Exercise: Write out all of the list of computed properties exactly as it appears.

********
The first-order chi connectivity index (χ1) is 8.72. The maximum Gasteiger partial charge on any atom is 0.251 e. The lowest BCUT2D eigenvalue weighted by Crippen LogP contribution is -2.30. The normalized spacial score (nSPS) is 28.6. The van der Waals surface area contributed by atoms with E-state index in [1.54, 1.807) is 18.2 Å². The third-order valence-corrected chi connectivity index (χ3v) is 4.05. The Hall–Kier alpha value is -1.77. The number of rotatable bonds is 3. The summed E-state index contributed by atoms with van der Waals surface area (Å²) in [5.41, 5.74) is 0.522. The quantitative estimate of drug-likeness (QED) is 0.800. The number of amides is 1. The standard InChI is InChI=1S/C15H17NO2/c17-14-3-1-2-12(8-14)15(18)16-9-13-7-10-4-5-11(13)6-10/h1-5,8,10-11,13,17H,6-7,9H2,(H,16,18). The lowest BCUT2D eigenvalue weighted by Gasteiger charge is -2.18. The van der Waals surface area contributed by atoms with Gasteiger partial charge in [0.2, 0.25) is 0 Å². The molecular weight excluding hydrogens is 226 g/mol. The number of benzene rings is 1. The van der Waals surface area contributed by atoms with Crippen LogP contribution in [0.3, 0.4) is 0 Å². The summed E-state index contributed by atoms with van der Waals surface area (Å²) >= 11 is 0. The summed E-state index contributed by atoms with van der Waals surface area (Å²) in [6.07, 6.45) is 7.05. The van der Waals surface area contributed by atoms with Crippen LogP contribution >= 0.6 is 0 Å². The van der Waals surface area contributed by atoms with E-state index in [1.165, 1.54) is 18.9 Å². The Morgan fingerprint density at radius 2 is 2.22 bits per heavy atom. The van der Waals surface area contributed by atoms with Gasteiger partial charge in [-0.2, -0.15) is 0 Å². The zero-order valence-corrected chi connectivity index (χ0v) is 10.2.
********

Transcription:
The first-order chi connectivity index (χ1) is 8.72. The maximum Gasteiger partial charge on any atom is 0.251 e. The lowest BCUT2D eigenvalue weighted by Crippen LogP contribution is -2.30. The normalized spacial score (nSPS) is 28.6. The van der Waals surface area contributed by atoms with E-state index in [1.54, 1.807) is 18.2 Å². The third-order valence-corrected chi connectivity index (χ3v) is 4.05. The Hall–Kier alpha value is -1.77. The number of rotatable bonds is 3. The summed E-state index contributed by atoms with van der Waals surface area (Å²) in [5.41, 5.74) is 0.522. The quantitative estimate of drug-likeness (QED) is 0.800. The number of amides is 1. The standard InChI is InChI=1S/C15H17NO2/c17-14-3-1-2-12(8-14)15(18)16-9-13-7-10-4-5-11(13)6-10/h1-5,8,10-11,13,17H,6-7,9H2,(H,16,18). The lowest BCUT2D eigenvalue weighted by Gasteiger charge is -2.18. The van der Waals surface area contributed by atoms with Gasteiger partial charge in [0.2, 0.25) is 0 Å². The molecular weight excluding hydrogens is 226 g/mol. The number of benzene rings is 1. The van der Waals surface area contributed by atoms with Crippen LogP contribution in [0.3, 0.4) is 0 Å². The summed E-state index contributed by atoms with van der Waals surface area (Å²) >= 11 is 0. The summed E-state index contributed by atoms with van der Waals surface area (Å²) in [6.07, 6.45) is 7.05. The van der Waals surface area contributed by atoms with Crippen LogP contribution >= 0.6 is 0 Å². The van der Waals surface area contributed by atoms with E-state index in [1.165, 1.54) is 18.9 Å². The Morgan fingerprint density at radius 2 is 2.22 bits per heavy atom. The van der Waals surface area contributed by atoms with Gasteiger partial charge in [-0.2, -0.15) is 0 Å². The zero-order valence-corrected chi connectivity index (χ0v) is 10.2.